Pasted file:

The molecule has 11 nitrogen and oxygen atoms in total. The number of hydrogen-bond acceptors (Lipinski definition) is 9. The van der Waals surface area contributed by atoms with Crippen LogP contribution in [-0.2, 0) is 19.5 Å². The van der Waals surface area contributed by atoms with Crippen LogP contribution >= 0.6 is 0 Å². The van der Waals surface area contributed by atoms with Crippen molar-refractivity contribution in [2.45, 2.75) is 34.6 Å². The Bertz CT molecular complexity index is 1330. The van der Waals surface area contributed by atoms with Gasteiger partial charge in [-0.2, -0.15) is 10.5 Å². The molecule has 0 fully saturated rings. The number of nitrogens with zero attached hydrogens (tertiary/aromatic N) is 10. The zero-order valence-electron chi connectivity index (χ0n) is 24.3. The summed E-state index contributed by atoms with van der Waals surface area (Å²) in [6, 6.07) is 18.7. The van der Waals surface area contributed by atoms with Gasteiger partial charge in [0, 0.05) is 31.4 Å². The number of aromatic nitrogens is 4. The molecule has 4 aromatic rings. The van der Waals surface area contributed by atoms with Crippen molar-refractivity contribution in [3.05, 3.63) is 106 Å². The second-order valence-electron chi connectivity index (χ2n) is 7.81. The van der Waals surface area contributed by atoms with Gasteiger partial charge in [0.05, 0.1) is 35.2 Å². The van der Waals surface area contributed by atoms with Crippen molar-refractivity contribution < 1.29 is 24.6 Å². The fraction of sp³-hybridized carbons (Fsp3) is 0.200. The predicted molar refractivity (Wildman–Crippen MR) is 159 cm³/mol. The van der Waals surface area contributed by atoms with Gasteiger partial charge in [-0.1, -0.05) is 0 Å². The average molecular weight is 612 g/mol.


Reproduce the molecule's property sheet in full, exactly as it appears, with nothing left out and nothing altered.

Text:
The molecule has 11 nitrogen and oxygen atoms in total. The number of hydrogen-bond acceptors (Lipinski definition) is 9. The van der Waals surface area contributed by atoms with Crippen LogP contribution in [-0.2, 0) is 19.5 Å². The van der Waals surface area contributed by atoms with Crippen LogP contribution >= 0.6 is 0 Å². The van der Waals surface area contributed by atoms with Crippen molar-refractivity contribution in [2.45, 2.75) is 34.6 Å². The Bertz CT molecular complexity index is 1330. The van der Waals surface area contributed by atoms with Gasteiger partial charge in [-0.2, -0.15) is 10.5 Å². The molecule has 0 fully saturated rings. The number of nitrogens with zero attached hydrogens (tertiary/aromatic N) is 10. The zero-order valence-electron chi connectivity index (χ0n) is 24.3. The summed E-state index contributed by atoms with van der Waals surface area (Å²) in [6, 6.07) is 18.7. The van der Waals surface area contributed by atoms with Gasteiger partial charge in [0, 0.05) is 31.4 Å². The number of aromatic nitrogens is 4. The molecule has 4 aromatic rings. The van der Waals surface area contributed by atoms with Crippen molar-refractivity contribution in [3.05, 3.63) is 106 Å². The second-order valence-electron chi connectivity index (χ2n) is 7.81. The van der Waals surface area contributed by atoms with Gasteiger partial charge in [0.05, 0.1) is 35.2 Å². The van der Waals surface area contributed by atoms with Crippen molar-refractivity contribution < 1.29 is 24.6 Å². The fraction of sp³-hybridized carbons (Fsp3) is 0.200. The predicted molar refractivity (Wildman–Crippen MR) is 159 cm³/mol. The van der Waals surface area contributed by atoms with Gasteiger partial charge in [-0.1, -0.05) is 0 Å². The average molecular weight is 612 g/mol.